Feminist Theory from Margin to Center Test | Mid-Book Test - Easy

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This test consists of 15 multiple choice questions and 5 short answer questions.

Multiple Choice Questions

1. In Chapter Four, what does the author give as the broad definition of "sisterhood" from the early feminist movement?
(a) Women who share the same parents.
(b) Unity between women.
(c) Unity between working women.
(d) Common religion among women.

2. The author cites Lillian Hellman's autobiography as an example of what kind of phenomenon?
(a) An rare example of working class writing.
(b) An early white feminist who listened to women of color.
(c) White women projecting mythical power and strength on black women while presenting themselves as powerless.
(d) White women being afraid to tell their domestic servants what to do.

3. Why does the author hold her particular beliefs about prioritizing struggles against different forms of prejudice?
(a) All are ultimately as destructive of society and the individual as the other.
(b) Because she is a women, she places gender issues first.
(c) She holds her views because she needs to maintain her standing in the academic community.
(d) As a black woman, she feels that race is a more pressing matter than feminism.

4. What major difference between white and black men does the author point out?
(a) Black men were not as threatened by strong women functioning outside traditional gender roles.
(b) White men encouraged women to go to work whereas black men did not.
(c) Black men did not trust women who worked outside the home.
(d) White men were not as threatened by strong women functioning outside traditional gender roles.

5. The author opens the Preface to the first edition of the book with a description of which group and its experiences in life?
(a) White French feminists.
(b) White upper class American women.
(c) Black Americans living in a small town in Kentucky.
(d) Upper class black professionals.

6. What must happen in order for women to create true sisterhood?
(a) Women must learn to explore, understand, and communicate their individual experiences.
(b) Women must learn to organize politically.
(c) Women must all agree on a single definition of sisterhood.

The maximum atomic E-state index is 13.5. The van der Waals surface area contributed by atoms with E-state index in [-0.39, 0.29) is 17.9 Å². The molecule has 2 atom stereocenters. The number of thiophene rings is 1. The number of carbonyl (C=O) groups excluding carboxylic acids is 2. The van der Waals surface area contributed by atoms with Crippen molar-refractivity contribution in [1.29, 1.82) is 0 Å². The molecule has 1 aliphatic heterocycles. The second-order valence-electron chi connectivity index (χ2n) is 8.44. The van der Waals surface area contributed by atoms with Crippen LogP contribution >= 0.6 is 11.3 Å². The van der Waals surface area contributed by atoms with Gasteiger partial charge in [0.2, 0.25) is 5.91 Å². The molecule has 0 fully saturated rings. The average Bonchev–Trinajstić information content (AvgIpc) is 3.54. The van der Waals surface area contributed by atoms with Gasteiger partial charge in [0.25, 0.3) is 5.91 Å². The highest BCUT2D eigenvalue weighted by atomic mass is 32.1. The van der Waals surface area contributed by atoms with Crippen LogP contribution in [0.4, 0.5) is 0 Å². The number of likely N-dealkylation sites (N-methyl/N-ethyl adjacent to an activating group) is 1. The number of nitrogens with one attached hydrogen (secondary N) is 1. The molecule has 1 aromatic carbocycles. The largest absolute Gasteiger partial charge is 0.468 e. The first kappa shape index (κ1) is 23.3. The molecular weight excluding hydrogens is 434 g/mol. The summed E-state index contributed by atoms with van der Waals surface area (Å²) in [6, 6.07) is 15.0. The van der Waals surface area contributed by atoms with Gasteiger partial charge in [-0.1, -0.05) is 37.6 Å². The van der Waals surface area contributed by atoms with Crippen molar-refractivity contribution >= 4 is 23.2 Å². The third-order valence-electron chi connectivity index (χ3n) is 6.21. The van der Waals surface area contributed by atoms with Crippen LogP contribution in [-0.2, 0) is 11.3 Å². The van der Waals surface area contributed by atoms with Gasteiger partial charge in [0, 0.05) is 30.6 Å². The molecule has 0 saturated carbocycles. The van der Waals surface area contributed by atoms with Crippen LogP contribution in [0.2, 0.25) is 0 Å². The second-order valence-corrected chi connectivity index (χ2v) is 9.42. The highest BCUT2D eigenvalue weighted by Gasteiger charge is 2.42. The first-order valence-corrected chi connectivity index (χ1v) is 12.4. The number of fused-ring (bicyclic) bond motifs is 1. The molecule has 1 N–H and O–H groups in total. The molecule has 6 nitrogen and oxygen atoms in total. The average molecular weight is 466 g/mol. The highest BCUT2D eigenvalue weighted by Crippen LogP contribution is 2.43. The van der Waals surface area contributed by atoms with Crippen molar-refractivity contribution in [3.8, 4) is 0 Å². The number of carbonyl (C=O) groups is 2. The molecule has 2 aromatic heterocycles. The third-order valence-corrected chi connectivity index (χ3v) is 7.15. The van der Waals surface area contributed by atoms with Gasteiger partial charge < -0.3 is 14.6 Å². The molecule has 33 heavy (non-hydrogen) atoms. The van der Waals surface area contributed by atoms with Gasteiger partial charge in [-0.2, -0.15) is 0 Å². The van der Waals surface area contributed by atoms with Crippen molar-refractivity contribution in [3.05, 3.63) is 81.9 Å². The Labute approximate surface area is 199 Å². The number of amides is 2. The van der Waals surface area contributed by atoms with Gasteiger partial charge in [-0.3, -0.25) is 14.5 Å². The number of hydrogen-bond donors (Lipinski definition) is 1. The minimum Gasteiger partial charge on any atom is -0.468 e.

(d) Women must decide to get a formal education.

7. For the author, which two main terms had been left out of feminist discussions when she first published her book?
(a) Gender and race.
(b) Class and marital status.
(c) Genetics and the role of the family.
(d) Race and class.

8. In the Preface to the second edition (2000), how does the author characterize the later reception of her work?
(a) Many people embrace her ideas but do not give her any credit for them.
(b) Women of color still feel that the author does not address their concerns.
(c) The people who first rejected the book came to regard the author's innovations as necessary and valuable.
(d) Male academics find the work too exclusive.

9. What were black women mostly encouraged to talk about in the early days of the feminist movement.
(a) Race.
(b) Feminist theory.
(c) Class and privilege.
(d) Race, class. and gender.

10. How does the author describe Betty Friedan in Chapter 1?
(a) As a creative genius who was misunderstood.
(b) As a marginal woman who rose to prominence.
(c) As the author of a seminal feminist work whose theories have a white, middle-class bias.
(d) As a major proponent of integration within the feminist movement.

11. The phrase "the problem that has no name" refers to which of the following issues?
(a) Women and schizophrenia.
(b) Women's fears of aging.
(c) Hating one's family.
(d) The psychological malaise of all women in American society due to gender roles.

12. What are some of the biggest challenges to sisterhood?
(a) Unfair business practices.
(b) Global warming, politics, and religion.
(c) Racism, classism, sexism, and heterosexism.
(d) There used to be challenges but they have lessened.

13. According to the author, who originally defined "sisterhood" in the feminist movement?
(a) The middle class white women at the forefront of the movement.
(b) Working class women.
(c) Young female college students in sociology classes.
(d) University professors.

14. In the Preface to the second edition, what is the first factor considered by black parents when a child is born, according to the author?
(a) Race, then size.
(b) Gender, then size.
(c) Gender, then race.
(d) Race, then gender.

15. In the first chapter, how does the author characterize the perspective of the women involved in the early feminist movement?
(a) They saw all women as oppressed but had no real awareness of the life of a non-white, non-middle class women.
(b) They were overly concerned with saving poor women.
(c) Their perspective is difficult to pin down since they were from many different social backgrounds.
(d) They thought working women were not true feminists.

Short Answer Questions

1. How does the author characterize black women's future role in the feminist movement?

2. When and where did the author enroll in her first women's studies class?

3. From which position (or perspective) does the author claim to write in her analysis of feminism and its social manifestations?

4. What potential effect can feminism have on the family, in the author's view?

5. According to the author, how has the relationship between feminism and the family often been portrayed?

(see the answer keys)

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